So out we went onto the track, and I had my driving analysed by Dean Sammut of Evolve, a guy who’s spent more than 15 years doing exactly this job. And so I was happy but not overly surprised to receive a report card that said all the basics were in place, which really I’d been acting on the results of previous instruction and all my reading on racetrack theory had paid off.

However, there were four corners I needed to work on. The first was Turn 2 where I was using a bit more track between apexes than I should, and going too hard on the brakes. Also, I was making Turn 6 more of a V than it should be, should be more of a U. And my entry to Turn 8 was a bit wide, and the exit from Turn 10 was a bit wide too.

The explanations for all of the improvements were discussed, and that’s where all that theory I’d been reading helped. If you’re given instruction it’s far more effective if you understand why and how it’ll help as opposed to just following instructions with no real understanding. It also helps a great deal if you already understand the concepts and language used, so then you can devote more brainpower to understanding your specific improvement programme.

Out I went onto the track again and, initially, things got worse. I ran wide in Turn 2, missing the second apex by a couple of metres. And I was too slow into Turn 8. The result was my laptimes suffered, so, the coaching had made me worse.

But that’s entirely to be expected. You can get good results doing something the wrong way, and so when you change technique you’ll initially suffer before getting back to where you were, then reaching a new level. But that change takes time and effort, and of course people are naturally reluctant to change what works well for them already. This is why it’s important for instructors to build initial credibility so the student is willing to take the risk of putting the effort in to get their result.

Anyway, my Turn 2 problem was too much of a V shape, over-emphasis of the double-apex technique, and trailbraking too hard so I didn’t leave enough traction for turning. As I was aiming for the centre of the track this wasn’t too much of a problem, but with the tighter, faster line I had to brake earlier and use more traction for turning. That took a few laps, but when I got it the exit of the corner was better, and I spent less time in the corner itself so a double win.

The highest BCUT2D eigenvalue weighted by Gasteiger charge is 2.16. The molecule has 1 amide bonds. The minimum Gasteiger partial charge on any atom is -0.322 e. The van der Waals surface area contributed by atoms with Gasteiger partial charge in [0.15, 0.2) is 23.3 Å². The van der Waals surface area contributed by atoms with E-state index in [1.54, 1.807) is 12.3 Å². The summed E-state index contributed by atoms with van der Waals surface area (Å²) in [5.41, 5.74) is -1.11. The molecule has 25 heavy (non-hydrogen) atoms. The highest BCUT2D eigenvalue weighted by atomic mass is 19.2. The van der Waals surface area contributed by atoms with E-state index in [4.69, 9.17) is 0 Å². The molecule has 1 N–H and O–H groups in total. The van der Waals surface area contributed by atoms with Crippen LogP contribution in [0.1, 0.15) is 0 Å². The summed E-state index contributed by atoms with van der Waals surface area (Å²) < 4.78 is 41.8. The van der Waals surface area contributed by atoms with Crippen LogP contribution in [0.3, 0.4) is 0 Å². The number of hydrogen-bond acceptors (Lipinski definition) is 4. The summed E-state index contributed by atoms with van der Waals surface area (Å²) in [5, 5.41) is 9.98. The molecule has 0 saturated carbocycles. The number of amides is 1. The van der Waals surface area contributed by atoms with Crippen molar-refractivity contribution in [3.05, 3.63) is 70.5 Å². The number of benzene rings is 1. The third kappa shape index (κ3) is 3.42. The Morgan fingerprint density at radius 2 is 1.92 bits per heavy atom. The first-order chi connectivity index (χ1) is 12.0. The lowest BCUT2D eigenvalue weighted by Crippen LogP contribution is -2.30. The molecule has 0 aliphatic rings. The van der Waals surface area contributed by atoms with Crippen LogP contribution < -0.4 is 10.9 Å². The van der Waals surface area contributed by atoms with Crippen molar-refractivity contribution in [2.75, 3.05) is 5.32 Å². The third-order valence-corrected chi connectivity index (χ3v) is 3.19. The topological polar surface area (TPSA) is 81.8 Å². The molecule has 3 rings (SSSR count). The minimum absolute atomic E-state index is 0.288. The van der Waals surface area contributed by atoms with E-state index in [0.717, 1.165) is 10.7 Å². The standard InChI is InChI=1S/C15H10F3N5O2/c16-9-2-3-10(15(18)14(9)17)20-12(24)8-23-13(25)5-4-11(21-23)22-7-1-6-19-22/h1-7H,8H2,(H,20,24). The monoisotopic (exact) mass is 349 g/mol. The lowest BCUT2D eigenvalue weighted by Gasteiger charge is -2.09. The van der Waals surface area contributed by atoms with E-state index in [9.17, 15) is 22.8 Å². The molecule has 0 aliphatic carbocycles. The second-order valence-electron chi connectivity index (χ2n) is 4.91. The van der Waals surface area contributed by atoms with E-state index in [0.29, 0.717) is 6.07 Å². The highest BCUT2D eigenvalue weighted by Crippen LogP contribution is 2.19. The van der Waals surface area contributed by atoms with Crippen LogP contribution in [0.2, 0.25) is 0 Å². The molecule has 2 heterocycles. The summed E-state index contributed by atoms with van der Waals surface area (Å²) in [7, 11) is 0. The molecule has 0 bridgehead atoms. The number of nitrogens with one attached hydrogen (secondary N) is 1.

I could go over the other corners in a similar manner, but the point is that I had an expert look at what I was doing, give clear advice that worked, I applied myself to the advice using my existing base of knowledge, and got the result.

That may have been on a racetrack, but it’s just as valid for any other type of driving you care to mention. Every so often I do road-driver courses too, even though I’ve had a license for decades and have lots of experience driving in many different countries.

Driver training. It’s what we all need, time after time, no matter how good we’re not.

Question: Anyone know which corner the title photo features?

Further reading

“It’s the end of a crisp autumn day with sunlight glinting through the trees onto the racetrack. There’s no other cars in sight.

It’s when you can lose yourself in the drive, the worries of the world disappear and all that matters is the next apex. All you can hear is the revs building and the tyres talking. All you can feel is the kerbs, the steering and the forces as you ease the car left and right.

Your world is telescoped into driving purity. Just you, the track and your car.”


Robert Pepper

Robert Pepper

Robert Pepper is the editor of PM4x4, an offroad driver trainer and photographer interested in anything with wings, sails or wheels. He is the author of four books on offroading, and owns a modified Ford Ranger PX which he uses for offroad touring. His other car is a Toyota 86 which exists purely to drive in circles on racetracks. Visit his website: www.l2sfbc.com or follow him on Facebook https://www.facebook.com/RobertPepperJourno/